MINNEAPOLIS -- Minnesota veterans who served in the two decades following the Sept. 11, 2001 terror attacks can now apply for one-time bonuses approved by the Minnesota Legislature this year.
There is $25 million total set aside for the program, which includes checks for $600 or $1,200 depending on service for post-9/11 veterans, and $2,000 for Gold Star families whose loved ones paid the ultimate sacrifice in the line of duty.
"Our service members and their families make incredible sacrifices to preserve the safety and freedom of our state, nation, and world," Gov. Tim Walz said in a statement. "This bonus recognizes the service and sacrifices our heroes who answered the call to protect all of us."
The Minnesota Department of Veterans Affairs saw nearly 2,000 apply on Thursday, which was the first day the state took applications, said Anne Sonnee, the agency's communications director. More than 40,000 veterans are eligible.
Minnesota has a long history of this sort of recognition, she said, dating back to World War I. Those early applicants could see the money as early as next week.
William Kettle, who spent 30 years in the United States Navy with multiple deployments to Iraq and Afghanistan, said the bonuses were a welcome surprise.
"It's nice to be remembered and it was very unexpected," he said. "I certainly qualified for it, and feel like I earned it so I applied for it."
Dan Tengwall, a U.S. Army veteran and now a Carver County veterans service officer, believes the bonuses create a new opening to connect with veterans who might not know what else is available to them.
Every county has veterans service officers that help veterans navigate benefits and programs designed for them. Carver County saw several emails seeking assistance with applying for the service bonuses, Tengwell said.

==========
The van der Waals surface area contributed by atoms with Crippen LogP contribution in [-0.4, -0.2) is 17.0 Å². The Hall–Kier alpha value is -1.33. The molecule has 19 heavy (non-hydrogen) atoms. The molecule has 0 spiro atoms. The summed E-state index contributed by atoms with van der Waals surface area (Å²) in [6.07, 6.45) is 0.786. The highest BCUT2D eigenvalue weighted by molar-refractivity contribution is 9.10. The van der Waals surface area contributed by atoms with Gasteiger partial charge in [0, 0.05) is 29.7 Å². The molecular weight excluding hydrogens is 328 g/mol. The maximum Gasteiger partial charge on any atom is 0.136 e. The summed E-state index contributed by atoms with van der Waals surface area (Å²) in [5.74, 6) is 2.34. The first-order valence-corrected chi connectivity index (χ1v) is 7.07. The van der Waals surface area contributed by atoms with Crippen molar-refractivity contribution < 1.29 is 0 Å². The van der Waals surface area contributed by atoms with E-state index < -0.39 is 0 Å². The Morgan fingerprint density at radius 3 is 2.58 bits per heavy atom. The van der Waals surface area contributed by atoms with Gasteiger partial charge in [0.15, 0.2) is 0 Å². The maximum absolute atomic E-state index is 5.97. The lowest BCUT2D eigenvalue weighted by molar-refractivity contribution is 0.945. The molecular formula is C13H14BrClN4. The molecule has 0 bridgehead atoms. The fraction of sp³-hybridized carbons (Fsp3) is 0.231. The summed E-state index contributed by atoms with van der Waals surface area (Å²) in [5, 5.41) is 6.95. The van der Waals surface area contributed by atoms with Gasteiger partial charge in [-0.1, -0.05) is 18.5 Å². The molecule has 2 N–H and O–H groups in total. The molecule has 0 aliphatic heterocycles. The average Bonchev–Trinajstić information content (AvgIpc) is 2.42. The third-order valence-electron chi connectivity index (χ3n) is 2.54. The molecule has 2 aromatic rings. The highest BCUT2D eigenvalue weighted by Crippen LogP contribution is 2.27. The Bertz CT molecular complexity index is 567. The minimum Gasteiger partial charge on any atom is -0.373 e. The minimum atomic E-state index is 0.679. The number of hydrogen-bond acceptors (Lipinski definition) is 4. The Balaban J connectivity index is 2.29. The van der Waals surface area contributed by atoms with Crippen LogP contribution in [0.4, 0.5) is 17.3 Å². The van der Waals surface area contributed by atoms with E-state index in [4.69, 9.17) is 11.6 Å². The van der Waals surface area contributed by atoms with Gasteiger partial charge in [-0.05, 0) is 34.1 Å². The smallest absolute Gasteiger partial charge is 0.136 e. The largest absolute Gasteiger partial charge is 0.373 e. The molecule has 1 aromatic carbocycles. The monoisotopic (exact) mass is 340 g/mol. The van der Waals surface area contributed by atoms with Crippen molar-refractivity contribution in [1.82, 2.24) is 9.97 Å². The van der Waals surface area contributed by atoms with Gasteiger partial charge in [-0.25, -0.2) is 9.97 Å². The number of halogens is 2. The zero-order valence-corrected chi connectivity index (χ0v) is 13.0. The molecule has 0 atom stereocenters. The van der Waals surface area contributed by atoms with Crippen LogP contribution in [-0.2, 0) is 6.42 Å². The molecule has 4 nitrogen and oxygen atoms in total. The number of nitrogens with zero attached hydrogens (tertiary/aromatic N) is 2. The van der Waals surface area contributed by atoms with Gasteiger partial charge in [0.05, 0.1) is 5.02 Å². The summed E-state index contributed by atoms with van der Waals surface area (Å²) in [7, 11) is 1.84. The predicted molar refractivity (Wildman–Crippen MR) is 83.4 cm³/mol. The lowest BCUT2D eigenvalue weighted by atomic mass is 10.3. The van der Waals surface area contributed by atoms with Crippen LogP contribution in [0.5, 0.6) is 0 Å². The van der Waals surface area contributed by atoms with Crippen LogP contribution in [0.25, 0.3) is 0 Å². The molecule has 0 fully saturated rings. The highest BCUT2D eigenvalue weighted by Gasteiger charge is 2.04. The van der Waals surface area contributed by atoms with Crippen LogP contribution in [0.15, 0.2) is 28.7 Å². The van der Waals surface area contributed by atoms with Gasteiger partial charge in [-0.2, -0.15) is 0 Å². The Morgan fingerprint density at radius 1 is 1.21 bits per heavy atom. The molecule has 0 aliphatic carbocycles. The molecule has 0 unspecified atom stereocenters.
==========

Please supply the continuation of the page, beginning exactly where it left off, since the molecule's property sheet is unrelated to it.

"It's a great way to show thanks but on top of that, [we]—our advocates—are looking forward to the opportunity to connect with a lot of vets and serve them," he said of the bonuses.
Tengwell expected the bonuses would come but didn't know when, and he praised the veterans organizations that pushed for the legislation, which also includes provisions to combat veteran homelessness and funding to support veterans homes.
The bill isfor being stand-alone legislation focused on just veterans' issues, not tethered to other policy priorities or subject to
What are the criteria?
There are three payment tiers of $600, $1,200, and $2,000. Those who served between Sept. 11, 2001 and Aug. 30, 2021 qualify.
If a veteran did not receive an Armed Forces Expeditionary Medal, Global War on Terrorism Expeditionary Medal, Iraq Campaign Medal, or Afghanistan Campaign Medal during that time period, they are eligible for $600. If they received one of the medals, they qualify for $1,200.
Families of those who served and died during that time as a result of a service-related injury can receive $2,000.
Applications will remain open through June 2024 or until the funds run out.
Veterans must have lived in Minnesota at the time they entered into active duty and currently reside in the state, according to the law's provisions.
To learn more or apply, click here.
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